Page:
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When did Google I/O get so boring?

google io 2016
Alice Truong/Quartz
Welcome to the new Google I/O.
By Alice Truong

Deputy editor

This article is more than 2 years old.

Over the years, Google I/O has gained a reputation for splashy product announcements. It was at this developer conference in 2012 the company introduced the world to Google Glass with a live demo by skydivers.

“I used to call it Geek Christmas,” says Forrester’s Michael Facemire, who’s attended Google’s annual conference since 2011. “Now, it feels more like Geek Columbus Day.”

Don’t be fooled by the Project Loon on display, the Charli XCX concert, or the dancing robot’s public art. This year’s conference was undeniably underwhelming.

Alice Truong/Quartz
Robot painting party.

Yes, Google did announce some news at its May 18 keynote. The major highlight was a new chat-based assistant imaginatively named the Google Assistant that will power two other products: Google Home, an Amazon Echo-like speaker that responds to voice commands, and a chat app called Allo.

Alice Truong/Quartz
A glimpse of Google Home.

The only thing Google had to show for these announcements were some nice logos, slickly produced videos, and a brief glimpse of Google Home (or at least the shell of it) on stage. But these products were nowhere to be found on the show floor. According to a Google representative, demos for Assistant, Home, and Allo “will not be available until we launch these products.”

Alice Truong/Quartz
Project Loon, in real life.

Neither CNET, which prepped a huge profile of Google CEO Sundar Pichai timed to the conference, nor the Verge, which was prebriefed on the announcements, appeared to have gotten any time with these products, though the latter quoted vice president of product management Mario Queiroz describing the Google Home as having “strong bass and clear highs.”

“I’m speculating here,” muses Gartner’s Brian Blau. “If you’re Google, and you know you’re not going to have your stuff ready, what do you do? How do you give a good experience? How do you create anticipation and excitement? Change the venue, talk about the future, appear innovative, and you can kind of do a hand wave,” he says, using his hands to mimic a magician. (The conference moved this year to the Shoreline Amphitheatre, an outdoor concert venue in Mountain View, California, from its usual home at the Moscone Center in San Francisco.)

That in turn lets Google sidestep questions about ship dates and price, he adds. So far, the company’s made vague statements about Allo launching in the summer, and Google Home being available “later this year.” Furthermore, a reference design for a virtual-reality headset and controller won’t be available until the fall.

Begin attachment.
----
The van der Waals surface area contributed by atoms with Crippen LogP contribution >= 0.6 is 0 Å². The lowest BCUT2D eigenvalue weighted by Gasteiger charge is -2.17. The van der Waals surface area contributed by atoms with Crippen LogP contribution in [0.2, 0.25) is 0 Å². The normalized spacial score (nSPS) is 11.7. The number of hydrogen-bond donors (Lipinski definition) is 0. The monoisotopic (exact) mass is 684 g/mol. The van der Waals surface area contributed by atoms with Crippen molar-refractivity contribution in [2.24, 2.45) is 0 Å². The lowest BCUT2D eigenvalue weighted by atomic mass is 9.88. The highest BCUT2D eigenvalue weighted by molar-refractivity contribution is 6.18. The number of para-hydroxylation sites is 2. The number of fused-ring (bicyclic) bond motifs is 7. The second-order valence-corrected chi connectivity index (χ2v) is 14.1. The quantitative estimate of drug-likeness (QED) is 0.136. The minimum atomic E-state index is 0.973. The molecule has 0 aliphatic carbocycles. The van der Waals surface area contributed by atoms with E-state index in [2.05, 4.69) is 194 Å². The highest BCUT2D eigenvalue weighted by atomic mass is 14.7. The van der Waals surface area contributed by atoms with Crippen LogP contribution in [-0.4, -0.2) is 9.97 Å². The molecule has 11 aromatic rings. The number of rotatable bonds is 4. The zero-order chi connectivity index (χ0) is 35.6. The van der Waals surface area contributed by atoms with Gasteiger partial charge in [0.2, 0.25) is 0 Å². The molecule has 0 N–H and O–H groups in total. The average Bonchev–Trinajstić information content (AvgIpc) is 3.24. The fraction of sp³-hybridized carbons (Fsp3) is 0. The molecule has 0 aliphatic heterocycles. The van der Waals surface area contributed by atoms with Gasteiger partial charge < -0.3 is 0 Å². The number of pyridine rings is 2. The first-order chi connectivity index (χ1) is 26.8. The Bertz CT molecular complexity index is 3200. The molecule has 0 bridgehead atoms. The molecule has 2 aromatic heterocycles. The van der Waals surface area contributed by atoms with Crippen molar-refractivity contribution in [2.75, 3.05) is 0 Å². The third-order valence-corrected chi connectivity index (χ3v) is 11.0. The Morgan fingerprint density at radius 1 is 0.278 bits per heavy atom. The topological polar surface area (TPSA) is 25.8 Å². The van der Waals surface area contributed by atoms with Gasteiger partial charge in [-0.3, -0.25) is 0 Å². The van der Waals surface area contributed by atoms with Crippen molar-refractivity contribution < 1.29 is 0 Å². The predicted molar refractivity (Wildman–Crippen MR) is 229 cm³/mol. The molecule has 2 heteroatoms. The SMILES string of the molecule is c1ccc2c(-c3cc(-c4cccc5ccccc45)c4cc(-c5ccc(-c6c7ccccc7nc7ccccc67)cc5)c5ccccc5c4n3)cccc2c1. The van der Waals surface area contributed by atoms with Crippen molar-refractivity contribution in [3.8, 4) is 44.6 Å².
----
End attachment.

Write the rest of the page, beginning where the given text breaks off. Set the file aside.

Alice Truong/Quartz
Pirate ship on blacktop.

“It’s so unlike Google,” says Facemire. “I won’t use the term ‘remain relevant.’ It’s more than that. But even from a product perspective, they’re playing catch up,” he adds, citing the Amazon Echo (Google Home’s competitor), Wechat and Facebook Messenger (Allo), and video-chat app FaceTime (Duo).

With no new products on hand, everything feels a little nebulous this year.

Alice Truong/Quartz
The reality of Google I/O: lines.

“It is a developer conference, so there is something to be said in giving developers advance notice that new technologies are coming that they should be watching for,” says Avi Greengart, research director at Current Analysis. “But some of these are not aimed at developers. They’re aimed at consumers.” (The Verge reports that Assistant and Home will not have a developer API at launch.)

That’s not to say Google couldn’t pull these efforts off. At various points in its keynote, the company cited its years of experience in organizing information online, natural language processing, machine learning, and artificial intelligence. There’s no doubt Google has the technology, but it appears the company never thought to “productize” it—to borrow Silicon Valley parlance—until it saw what its competitors were doing.

Alice Truong/Quartz

It could also be that Google’s conference is boring now because it’s catering to a different demographic. Back when I/O was Geek Christmas, Facemire says it was a show for media. “What cool stuff will Google do? Who’s going to jump out of a blimp and land on Moscone?” he says. Today, much of the news, such as tools that make building for Google easier, are squarely aimed at programmers. With only glimpses of what’s ahead, I/O is now a “show just for developers,” says Facemire.

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